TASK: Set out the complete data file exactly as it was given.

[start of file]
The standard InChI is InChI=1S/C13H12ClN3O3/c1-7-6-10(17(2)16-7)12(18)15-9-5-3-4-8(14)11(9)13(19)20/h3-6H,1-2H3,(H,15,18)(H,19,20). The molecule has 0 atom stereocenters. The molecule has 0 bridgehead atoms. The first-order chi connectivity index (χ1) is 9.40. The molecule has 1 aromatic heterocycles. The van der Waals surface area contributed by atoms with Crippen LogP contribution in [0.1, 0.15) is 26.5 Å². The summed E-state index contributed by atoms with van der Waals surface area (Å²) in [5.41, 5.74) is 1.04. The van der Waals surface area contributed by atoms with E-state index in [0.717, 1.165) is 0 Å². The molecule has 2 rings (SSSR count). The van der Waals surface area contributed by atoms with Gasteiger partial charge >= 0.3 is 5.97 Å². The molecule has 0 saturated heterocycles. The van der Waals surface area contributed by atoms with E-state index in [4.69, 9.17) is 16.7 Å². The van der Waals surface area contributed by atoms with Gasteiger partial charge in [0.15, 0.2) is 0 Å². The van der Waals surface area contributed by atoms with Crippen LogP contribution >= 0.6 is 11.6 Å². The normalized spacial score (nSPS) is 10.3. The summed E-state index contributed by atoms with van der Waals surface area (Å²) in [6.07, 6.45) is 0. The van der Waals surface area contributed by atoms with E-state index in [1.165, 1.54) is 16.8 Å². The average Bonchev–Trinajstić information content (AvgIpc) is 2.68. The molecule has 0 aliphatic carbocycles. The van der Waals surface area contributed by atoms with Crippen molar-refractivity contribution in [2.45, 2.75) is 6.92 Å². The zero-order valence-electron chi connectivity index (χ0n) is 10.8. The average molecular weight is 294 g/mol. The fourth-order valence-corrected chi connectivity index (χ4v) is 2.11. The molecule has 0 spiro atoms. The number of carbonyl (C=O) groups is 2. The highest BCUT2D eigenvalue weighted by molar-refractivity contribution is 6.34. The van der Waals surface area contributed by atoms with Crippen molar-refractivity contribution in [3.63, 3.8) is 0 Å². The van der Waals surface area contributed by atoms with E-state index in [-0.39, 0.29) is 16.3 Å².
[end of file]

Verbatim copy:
The standard InChI is InChI=1S/C13H12ClN3O3/c1-7-6-10(17(2)16-7)12(18)15-9-5-3-4-8(14)11(9)13(19)20/h3-6H,1-2H3,(H,15,18)(H,19,20). The molecule has 0 atom stereocenters. The molecule has 0 bridgehead atoms. The first-order chi connectivity index (χ1) is 9.40. The molecule has 1 aromatic heterocycles. The van der Waals surface area contributed by atoms with Crippen LogP contribution in [0.1, 0.15) is 26.5 Å². The summed E-state index contributed by atoms with van der Waals surface area (Å²) in [5.41, 5.74) is 1.04. The van der Waals surface area contributed by atoms with E-state index in [0.717, 1.165) is 0 Å². The molecule has 2 rings (SSSR count). The van der Waals surface area contributed by atoms with Gasteiger partial charge >= 0.3 is 5.97 Å². The molecule has 0 saturated heterocycles. The van der Waals surface area contributed by atoms with E-state index in [4.69, 9.17) is 16.7 Å². The van der Waals surface area contributed by atoms with Gasteiger partial charge in [0.15, 0.2) is 0 Å². The van der Waals surface area contributed by atoms with Crippen LogP contribution >= 0.6 is 11.6 Å². The normalized spacial score (nSPS) is 10.3. The summed E-state index contributed by atoms with van der Waals surface area (Å²) in [6.07, 6.45) is 0. The van der Waals surface area contributed by atoms with E-state index in [1.165, 1.54) is 16.8 Å². The average Bonchev–Trinajstić information content (AvgIpc) is 2.68. The molecule has 0 aliphatic carbocycles. The van der Waals surface area contributed by atoms with Crippen molar-refractivity contribution in [2.45, 2.75) is 6.92 Å². The zero-order valence-electron chi connectivity index (χ0n) is 10.8. The average molecular weight is 294 g/mol. The fourth-order valence-corrected chi connectivity index (χ4v) is 2.11. The molecule has 0 spiro atoms. The number of carbonyl (C=O) groups is 2. The highest BCUT2D eigenvalue weighted by molar-refractivity contribution is 6.34. The van der Waals surface area contributed by atoms with Crippen molar-refractivity contribution in [3.63, 3.8) is 0 Å². The van der Waals surface area contributed by atoms with E-state index in [-0.39, 0.29) is 16.3 Å².